Purpose of review
Recent epidemiology, biological and clinical findings correlate high cigarette consumption in patients with schizophrenia, impeding both treatment strategies and the effectiveness of antipsychotics.
New data suggests that despite world-wide efforts to curb cigarette consumption, smoking in patients with schizophrenia was still high. Recent reports could not confirm earlier findings regarding smoking's beneficial effects on cognitive dysfunction, however, the association between smoking, positive symptoms and suicidal behavior was revealed. As some patients smoked in an attempt to alleviate extrapyramidal symptoms (EPS) and negative symptoms, the molecular studies shared genetic roots correlating smoking and schizophrenia, revealing that smoking may increase the risk of developing schizophrenia. Preclinical and clinical studies clarified the complex relationship between schizophrenia's pathology and nicotine's effects on the human brain.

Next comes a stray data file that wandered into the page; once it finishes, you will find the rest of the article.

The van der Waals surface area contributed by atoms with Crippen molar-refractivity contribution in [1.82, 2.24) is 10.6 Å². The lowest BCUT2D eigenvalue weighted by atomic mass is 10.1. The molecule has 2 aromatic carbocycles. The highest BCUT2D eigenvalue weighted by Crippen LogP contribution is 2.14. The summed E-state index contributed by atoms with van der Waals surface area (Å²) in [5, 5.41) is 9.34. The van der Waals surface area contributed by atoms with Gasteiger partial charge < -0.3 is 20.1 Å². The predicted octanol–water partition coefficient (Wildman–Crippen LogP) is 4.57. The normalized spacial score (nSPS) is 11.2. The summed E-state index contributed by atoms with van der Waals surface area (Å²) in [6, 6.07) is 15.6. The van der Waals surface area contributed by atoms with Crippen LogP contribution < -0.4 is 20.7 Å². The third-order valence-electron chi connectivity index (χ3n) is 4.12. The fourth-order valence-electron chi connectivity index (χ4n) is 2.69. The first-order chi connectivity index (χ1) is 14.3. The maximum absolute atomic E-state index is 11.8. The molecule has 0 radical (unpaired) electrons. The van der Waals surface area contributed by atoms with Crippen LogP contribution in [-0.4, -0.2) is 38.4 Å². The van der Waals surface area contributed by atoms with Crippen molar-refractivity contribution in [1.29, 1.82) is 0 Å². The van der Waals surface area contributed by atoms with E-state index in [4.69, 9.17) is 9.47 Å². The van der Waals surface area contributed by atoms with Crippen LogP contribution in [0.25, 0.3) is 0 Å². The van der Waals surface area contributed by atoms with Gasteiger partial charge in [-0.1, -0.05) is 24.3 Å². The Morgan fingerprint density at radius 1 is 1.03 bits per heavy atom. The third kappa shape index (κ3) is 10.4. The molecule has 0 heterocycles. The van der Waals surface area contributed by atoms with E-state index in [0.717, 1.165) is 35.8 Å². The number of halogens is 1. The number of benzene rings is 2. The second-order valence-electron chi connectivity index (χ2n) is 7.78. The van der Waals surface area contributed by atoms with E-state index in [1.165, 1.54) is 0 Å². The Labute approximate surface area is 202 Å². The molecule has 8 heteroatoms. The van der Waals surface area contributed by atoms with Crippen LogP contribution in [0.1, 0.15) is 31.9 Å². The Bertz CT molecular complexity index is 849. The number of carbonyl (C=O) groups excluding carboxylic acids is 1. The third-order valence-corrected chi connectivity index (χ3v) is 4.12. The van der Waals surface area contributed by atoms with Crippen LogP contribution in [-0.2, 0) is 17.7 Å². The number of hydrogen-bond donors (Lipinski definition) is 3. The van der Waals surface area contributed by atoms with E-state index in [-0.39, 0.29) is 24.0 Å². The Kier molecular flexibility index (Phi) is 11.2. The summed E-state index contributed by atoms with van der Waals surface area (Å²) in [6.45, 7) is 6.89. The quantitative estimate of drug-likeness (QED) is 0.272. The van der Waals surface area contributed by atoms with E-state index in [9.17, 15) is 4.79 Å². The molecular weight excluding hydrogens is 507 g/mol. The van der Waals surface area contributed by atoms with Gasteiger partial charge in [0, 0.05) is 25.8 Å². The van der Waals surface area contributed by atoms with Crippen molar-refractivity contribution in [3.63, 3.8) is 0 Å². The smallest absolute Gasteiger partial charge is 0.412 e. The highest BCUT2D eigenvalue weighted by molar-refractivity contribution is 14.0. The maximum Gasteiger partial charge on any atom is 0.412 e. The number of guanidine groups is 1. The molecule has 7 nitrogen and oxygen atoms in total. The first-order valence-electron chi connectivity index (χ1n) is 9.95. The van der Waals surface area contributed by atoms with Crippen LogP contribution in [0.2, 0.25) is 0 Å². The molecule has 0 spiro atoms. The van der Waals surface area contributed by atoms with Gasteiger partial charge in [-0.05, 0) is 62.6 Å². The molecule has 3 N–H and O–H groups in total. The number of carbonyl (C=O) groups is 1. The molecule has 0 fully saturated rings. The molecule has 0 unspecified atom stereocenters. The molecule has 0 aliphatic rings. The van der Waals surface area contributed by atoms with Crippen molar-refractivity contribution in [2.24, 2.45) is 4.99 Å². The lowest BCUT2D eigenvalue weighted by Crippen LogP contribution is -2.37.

Cigarette smoking continues to adversely affect the health of individuals with schizophrenia. Both smoking and heavy nicotine dependence, given the complex biological findings, might influence symptom severity in patients with schizophrenia. Regardless, ceasing smoking activities is strongly advocated to replace ‘self-medication by nicotine’ with safer and more effective medications.